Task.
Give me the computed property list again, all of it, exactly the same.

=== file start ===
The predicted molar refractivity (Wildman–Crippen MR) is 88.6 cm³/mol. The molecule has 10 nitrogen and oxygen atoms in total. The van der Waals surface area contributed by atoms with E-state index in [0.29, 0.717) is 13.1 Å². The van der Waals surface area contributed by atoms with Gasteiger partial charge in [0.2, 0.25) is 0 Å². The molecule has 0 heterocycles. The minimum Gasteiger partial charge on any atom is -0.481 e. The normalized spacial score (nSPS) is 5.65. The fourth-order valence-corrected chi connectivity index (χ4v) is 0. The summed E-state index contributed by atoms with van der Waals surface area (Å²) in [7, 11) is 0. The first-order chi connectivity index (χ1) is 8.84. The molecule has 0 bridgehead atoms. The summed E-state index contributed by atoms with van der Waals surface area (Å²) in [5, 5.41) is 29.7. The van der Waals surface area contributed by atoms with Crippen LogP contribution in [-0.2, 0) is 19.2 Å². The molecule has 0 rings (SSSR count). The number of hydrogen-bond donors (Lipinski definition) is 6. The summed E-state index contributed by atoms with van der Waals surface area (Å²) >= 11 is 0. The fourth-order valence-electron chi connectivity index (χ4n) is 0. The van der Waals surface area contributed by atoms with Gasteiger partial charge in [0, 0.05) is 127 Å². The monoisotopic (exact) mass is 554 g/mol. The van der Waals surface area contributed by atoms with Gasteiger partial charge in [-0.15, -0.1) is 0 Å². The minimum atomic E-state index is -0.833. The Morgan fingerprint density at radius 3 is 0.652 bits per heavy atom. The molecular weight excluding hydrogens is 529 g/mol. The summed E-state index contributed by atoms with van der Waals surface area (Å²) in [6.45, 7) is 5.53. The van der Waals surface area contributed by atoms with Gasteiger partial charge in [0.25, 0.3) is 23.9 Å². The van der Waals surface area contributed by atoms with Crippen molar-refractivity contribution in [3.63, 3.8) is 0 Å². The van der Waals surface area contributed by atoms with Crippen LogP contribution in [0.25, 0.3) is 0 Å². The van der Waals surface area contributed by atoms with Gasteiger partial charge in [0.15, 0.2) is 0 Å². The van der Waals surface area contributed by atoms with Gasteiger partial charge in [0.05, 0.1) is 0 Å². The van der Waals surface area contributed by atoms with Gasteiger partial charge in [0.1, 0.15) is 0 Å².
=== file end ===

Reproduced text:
The predicted molar refractivity (Wildman–Crippen MR) is 88.6 cm³/mol. The molecule has 10 nitrogen and oxygen atoms in total. The van der Waals surface area contributed by atoms with E-state index in [0.29, 0.717) is 13.1 Å². The van der Waals surface area contributed by atoms with Gasteiger partial charge in [0.2, 0.25) is 0 Å². The molecule has 0 heterocycles. The minimum Gasteiger partial charge on any atom is -0.481 e. The normalized spacial score (nSPS) is 5.65. The fourth-order valence-corrected chi connectivity index (χ4v) is 0. The summed E-state index contributed by atoms with van der Waals surface area (Å²) in [7, 11) is 0. The first-order chi connectivity index (χ1) is 8.84. The molecule has 0 bridgehead atoms. The summed E-state index contributed by atoms with van der Waals surface area (Å²) in [5, 5.41) is 29.7. The van der Waals surface area contributed by atoms with Crippen LogP contribution in [-0.2, 0) is 19.2 Å². The molecule has 0 rings (SSSR count). The number of hydrogen-bond donors (Lipinski definition) is 6. The summed E-state index contributed by atoms with van der Waals surface area (Å²) >= 11 is 0. The fourth-order valence-electron chi connectivity index (χ4n) is 0. The van der Waals surface area contributed by atoms with Gasteiger partial charge in [0, 0.05) is 127 Å². The monoisotopic (exact) mass is 554 g/mol. The van der Waals surface area contributed by atoms with Gasteiger partial charge in [-0.15, -0.1) is 0 Å². The minimum atomic E-state index is -0.833. The Morgan fingerprint density at radius 3 is 0.652 bits per heavy atom. The molecular weight excluding hydrogens is 529 g/mol. The summed E-state index contributed by atoms with van der Waals surface area (Å²) in [6.45, 7) is 5.53. The van der Waals surface area contributed by atoms with Gasteiger partial charge in [0.25, 0.3) is 23.9 Å². The van der Waals surface area contributed by atoms with Crippen molar-refractivity contribution in [3.63, 3.8) is 0 Å². The van der Waals surface area contributed by atoms with Crippen LogP contribution in [0.25, 0.3) is 0 Å². The van der Waals surface area contributed by atoms with Gasteiger partial charge in [0.15, 0.2) is 0 Å². The van der Waals surface area contributed by atoms with Gasteiger partial charge in [0.05, 0.1) is 0 Å². The van der Waals surface area contributed by atoms with Gasteiger partial charge in [0.1, 0.15) is 0 Å².